“If you have a partner or someone around who can look at your feet for you, that’s great. If not, you can use a small mirror on the ground and sit with your foot near the mirror so you can see the reflection,” Evans says. “If you see something that’s not quite right, let your care specialist know that there’s something going on right away.”

Keep your feet clean and moisturized. Washing and drying your feet thoroughly every day can help prevent fungal infection. And smoothing on a lotion, gel, cream, or ointment that soothes, softens, and moisturizes will keep your skin hydrated and help prevent the skin from cracking or breaking. Just avoid moisturizers made with harsh ingredients like salicylic acid, Ross says.

Take good care of your nails. Cut your toenails straight across with the edges slightly rounded to avoid ingrown nails. If your nails are thick, deformed, or tend to rub or ingrow, don’t try to deal with it yourself.

“The risk is you’re going to cause more of a problem than if you had seen someone to take care of it,” Evans says.

The same goes for any other issues (like corns or calluses) that you might be tempted to self-treat. Although it may be tempting to head to a nail salon, particularly if it’s tough for you to reach your feet, getting a pedicure can be risky for people with PAD because of the risk of infection. Instead, see a trained medical specialist who can help you.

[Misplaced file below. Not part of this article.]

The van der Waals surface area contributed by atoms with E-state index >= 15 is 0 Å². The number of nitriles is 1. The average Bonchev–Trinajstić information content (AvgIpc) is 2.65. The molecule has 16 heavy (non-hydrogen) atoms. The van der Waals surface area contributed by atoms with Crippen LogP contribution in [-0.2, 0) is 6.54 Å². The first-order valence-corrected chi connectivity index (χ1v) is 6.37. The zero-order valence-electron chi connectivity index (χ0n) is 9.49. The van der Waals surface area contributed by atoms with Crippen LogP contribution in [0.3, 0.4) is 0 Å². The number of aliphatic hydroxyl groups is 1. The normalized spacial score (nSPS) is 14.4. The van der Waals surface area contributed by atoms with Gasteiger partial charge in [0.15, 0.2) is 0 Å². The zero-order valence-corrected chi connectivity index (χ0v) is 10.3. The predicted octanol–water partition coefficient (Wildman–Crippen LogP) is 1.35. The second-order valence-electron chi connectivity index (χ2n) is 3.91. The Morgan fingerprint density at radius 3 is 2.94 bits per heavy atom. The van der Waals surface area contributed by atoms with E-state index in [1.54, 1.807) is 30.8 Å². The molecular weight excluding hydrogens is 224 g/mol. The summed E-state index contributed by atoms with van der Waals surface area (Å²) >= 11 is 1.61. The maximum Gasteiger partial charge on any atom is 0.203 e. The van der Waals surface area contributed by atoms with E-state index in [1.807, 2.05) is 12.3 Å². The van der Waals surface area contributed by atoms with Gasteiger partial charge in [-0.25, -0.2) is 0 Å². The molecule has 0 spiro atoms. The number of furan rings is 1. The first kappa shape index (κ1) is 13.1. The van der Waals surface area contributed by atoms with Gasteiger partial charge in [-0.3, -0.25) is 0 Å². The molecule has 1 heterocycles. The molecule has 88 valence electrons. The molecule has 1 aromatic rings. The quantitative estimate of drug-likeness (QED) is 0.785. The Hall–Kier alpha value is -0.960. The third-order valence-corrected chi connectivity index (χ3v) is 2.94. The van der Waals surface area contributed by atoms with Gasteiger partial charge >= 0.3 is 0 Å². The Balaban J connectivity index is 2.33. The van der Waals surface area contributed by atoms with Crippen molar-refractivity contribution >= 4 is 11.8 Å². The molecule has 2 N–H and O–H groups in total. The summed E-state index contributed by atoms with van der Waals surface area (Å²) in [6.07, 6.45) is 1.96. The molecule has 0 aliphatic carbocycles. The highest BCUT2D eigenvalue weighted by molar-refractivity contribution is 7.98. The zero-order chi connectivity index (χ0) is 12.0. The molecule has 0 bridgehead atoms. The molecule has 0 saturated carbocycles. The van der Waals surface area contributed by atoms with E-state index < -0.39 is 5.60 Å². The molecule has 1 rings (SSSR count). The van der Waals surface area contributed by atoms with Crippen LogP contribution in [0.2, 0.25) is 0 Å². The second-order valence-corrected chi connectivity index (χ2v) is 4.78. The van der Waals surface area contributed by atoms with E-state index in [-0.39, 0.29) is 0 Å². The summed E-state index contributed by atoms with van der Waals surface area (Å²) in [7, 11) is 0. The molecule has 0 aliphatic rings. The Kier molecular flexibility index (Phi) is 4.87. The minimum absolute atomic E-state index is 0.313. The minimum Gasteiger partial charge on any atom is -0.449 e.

Always wear socks and shoes. Going sockless can lead to more rubbing, which can cause sores or blisters. Going barefoot (even indoors) can be dangerous because of the risk of cuts and infection.

Choose the right footwear. It’s critical to find a shoe that fits the structure and function of your feet, and even the most fancy, expensive footwear may be a terrible choice for you.

“I’m a big proponent of custom insoles or prescription orthotics, or even custom-made shoes,” Ross says.

A podiatrist can do a pressure analysis to predict where ulcers or sores may show up. “The right shoes can help you avoid breakdowns by taking the pressure off those areas,” Ross says.

Also, don’t wear the same pair of shoes 2 days in a row. Letting your footwear air out can help you avoid fungal infection.

Stay active. If your muscles cramp with every step, keeping up your golf game or walking around the neighborhood may seem like a tall order. But research shows that exercise can improve the symptoms of PAD and slow down the disease from getting worse. By becoming more active, you can maximize how well your arteries work, Evans notes.

Show Sources

SOURCES:

American Heart Association: “Peripheral Artery Disease (PAD).”

Jeff Ross, MD, DPM, associate professor of surgery, division of vascular surgery and endovascular therapy, Baylor College of Medicine.

American Heart Association: “About Peripheral Artery Disease (PAD),” “Symptoms and Diagnosis of PAD.”

Cleveland Clinic: “Peripheral Artery Disease (PAD).”

John N. Evans, DPM, chief of podiatry, Beaumont Hospital, Dearborn, MI; spokesperson, American Podiatric Medical Association.

Circulation: “Exercise Rehabilitation in Peripheral Artery Disease.”

© 2021 WebMD, LLC. All rights reserved. View privacy policy and trust info